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Identify the Sargent's Rowan (sorbus hupehensis)


Sorbus aucuparia (Rowan tree)
sorbus aucuparia, click to enlarge

An ideal tree for the medium or large garden. The Rowan tree takes 40 years to reach 15m (50ft) high and 9m (30ft) in diameter.


Rowan or Mountain Ash (sorbus aucuparia)
The Rowan tree is native to the majority of Europe (the far south excluded), North Africa and Asia Minor. Because it is such an attractive tree it is planted in all the temperate regions of world in parks, gardens and arboretum.

Leaf of sorbus aucuparia (Rowan tree)

The leaves are shown on the left (click the picture to enlarge). As the leaves emerge they are a mid green colour. In early to mid autumn / fall the leaves turn yellow to orange and fall off.

Each stem has around 11 to 15 individual leaves which are toothed along the edges except at the base where they are untoothed.

Bark and trunk of sorbus aucuparia (Rowan)

The bark on young trees is a shiny grey colour ageing to a brown-grey colour. The texture of the bark is generally smooth, especially on younger trees.

The width of the trunk restricts the size of wood that can be taken form a Rowan. But it is very hard and often used for small items such as garden tool handles which require a high breaking point.

Fruit of sorbus aucuparia (Rowan tree)

The fruits appear in late summer, and are initially green, they quickly ripen to a bright red in very early September. Birds love them and often trees are stripped of their ripening fruit within a few days, especially if the weather turns cold.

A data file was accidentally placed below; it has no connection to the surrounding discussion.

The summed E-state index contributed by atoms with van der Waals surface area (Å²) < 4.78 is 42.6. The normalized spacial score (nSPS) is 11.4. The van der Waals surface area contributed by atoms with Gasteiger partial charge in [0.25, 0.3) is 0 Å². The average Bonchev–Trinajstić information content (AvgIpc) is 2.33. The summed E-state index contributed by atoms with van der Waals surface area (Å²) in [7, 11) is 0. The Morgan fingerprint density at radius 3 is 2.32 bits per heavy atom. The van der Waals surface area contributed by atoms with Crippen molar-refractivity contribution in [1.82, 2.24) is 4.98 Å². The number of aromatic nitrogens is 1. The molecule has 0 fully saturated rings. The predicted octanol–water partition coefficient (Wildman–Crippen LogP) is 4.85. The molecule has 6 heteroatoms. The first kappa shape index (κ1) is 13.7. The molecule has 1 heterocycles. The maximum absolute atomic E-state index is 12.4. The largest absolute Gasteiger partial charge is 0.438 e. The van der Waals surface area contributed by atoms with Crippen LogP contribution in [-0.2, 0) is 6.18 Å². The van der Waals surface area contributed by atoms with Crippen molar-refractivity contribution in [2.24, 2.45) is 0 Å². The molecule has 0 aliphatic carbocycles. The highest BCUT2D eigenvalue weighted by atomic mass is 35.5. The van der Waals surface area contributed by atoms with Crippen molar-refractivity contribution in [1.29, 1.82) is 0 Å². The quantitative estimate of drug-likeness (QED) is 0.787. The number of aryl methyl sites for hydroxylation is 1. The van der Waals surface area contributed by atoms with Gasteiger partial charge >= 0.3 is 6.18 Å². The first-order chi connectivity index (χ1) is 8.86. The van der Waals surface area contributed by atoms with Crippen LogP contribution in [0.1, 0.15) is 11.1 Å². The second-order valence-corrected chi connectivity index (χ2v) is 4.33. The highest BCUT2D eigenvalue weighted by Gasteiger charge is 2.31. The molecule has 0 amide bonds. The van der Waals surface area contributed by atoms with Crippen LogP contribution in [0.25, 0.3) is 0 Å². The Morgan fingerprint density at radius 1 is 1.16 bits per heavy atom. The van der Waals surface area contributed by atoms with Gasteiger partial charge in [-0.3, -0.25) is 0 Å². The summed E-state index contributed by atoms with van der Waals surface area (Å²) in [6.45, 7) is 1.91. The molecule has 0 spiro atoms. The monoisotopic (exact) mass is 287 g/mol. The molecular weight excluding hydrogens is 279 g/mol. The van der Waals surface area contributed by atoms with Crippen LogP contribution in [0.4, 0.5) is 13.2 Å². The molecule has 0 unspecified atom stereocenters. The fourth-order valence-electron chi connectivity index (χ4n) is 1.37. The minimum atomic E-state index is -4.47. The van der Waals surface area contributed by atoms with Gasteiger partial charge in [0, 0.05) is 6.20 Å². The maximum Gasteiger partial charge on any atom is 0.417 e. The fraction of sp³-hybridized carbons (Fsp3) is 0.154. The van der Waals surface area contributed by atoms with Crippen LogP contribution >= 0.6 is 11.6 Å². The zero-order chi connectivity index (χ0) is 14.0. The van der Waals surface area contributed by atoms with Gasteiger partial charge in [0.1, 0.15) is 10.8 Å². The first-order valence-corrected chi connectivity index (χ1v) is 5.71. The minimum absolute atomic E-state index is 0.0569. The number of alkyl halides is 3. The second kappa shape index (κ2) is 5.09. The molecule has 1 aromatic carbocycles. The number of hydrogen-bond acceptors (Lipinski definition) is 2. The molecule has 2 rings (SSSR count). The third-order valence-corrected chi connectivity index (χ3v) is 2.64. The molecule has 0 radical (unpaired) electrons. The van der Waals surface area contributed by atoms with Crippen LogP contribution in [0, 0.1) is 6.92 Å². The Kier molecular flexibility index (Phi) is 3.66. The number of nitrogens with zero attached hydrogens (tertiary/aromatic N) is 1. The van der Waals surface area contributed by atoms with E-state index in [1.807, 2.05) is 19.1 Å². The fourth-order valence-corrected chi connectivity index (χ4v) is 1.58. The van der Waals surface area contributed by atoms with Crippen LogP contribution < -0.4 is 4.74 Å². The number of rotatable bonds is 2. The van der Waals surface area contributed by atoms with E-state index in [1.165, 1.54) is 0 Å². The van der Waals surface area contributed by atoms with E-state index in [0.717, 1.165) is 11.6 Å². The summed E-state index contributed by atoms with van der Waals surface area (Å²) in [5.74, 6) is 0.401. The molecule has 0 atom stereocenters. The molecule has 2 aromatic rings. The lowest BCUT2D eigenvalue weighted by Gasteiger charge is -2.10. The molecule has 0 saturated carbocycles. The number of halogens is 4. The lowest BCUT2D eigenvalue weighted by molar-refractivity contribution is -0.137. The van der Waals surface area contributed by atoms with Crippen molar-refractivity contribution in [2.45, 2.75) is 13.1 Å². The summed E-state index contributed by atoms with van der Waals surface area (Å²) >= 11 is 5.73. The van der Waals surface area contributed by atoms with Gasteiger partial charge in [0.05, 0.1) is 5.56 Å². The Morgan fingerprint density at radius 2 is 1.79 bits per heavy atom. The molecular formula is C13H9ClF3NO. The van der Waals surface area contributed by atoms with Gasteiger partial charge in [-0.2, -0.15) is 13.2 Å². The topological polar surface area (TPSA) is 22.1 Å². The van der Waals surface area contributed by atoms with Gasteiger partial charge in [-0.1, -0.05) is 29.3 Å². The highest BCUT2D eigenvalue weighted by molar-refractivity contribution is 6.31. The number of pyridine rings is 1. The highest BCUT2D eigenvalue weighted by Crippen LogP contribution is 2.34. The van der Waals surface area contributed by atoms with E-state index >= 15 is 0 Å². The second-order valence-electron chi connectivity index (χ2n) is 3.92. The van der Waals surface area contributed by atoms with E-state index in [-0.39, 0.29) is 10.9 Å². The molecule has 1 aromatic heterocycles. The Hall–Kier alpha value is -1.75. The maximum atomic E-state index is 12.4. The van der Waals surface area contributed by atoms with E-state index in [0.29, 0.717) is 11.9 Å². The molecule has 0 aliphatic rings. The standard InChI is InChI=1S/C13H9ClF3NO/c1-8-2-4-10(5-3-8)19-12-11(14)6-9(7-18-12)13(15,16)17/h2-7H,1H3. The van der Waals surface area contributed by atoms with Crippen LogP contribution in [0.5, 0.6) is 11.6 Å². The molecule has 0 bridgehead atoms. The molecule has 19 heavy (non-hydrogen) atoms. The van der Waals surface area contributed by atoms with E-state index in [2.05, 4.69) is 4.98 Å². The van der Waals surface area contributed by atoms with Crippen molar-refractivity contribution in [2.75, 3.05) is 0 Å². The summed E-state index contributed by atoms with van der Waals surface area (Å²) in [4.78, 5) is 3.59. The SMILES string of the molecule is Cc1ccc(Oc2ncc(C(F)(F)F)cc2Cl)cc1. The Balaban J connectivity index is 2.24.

Each fruit is about 8mm in diameter and they appear in large clusters of 20 or more berries. The fruits are edible, although they are extremely bitter until frosted or over-ripe.


The flowers appear in mid-May as sprays of cream to white between 10 to 15cm (4 to 6in) wide. Insects pollinate the flowers. They have a slightly sweet scent.

There is very little to distinguish the flowers of sorbus aucuparia from other species of Rowans.

As well as sorbus aucuparia there are many variants each with their own differences in appearance. Below we list those for which we have pictures.

Sorbus aucuparia 'Beissneri'
This cultivar is frequently used in place of the Common Rowan.

Tree of sorbus aucuparia Beissneri

Sorbus aucuparia 'Sheerwater Seedling'
'Sheerwater Seedling' is frequently found lining streets because it has a very upright shape and is comparatively narrow. Spring flowers, autumn red berries and pleasant foliage which turns orange / red make this ideal for gardens as well.

Sorbus aucuparia 'Sheerwater Seedling'

Sorbus aucuparia 'Fructo Luteo'
Reaching an eventual height of 8m (25ft) this is an excellent garden tree. The berries are yellow, turning a light orange. The "head" of the tree is wider compared to many sorbus aucuparia cultivars.

Bark of sorbus aucuparia 'Fructo Luteo'

Berries of sorbus aucuparia 'Fructo Luteo'

Leaf of sorbus aucuparia 'Fructo Luteo'


Sorbus aucuparia 'Fructo Luteo'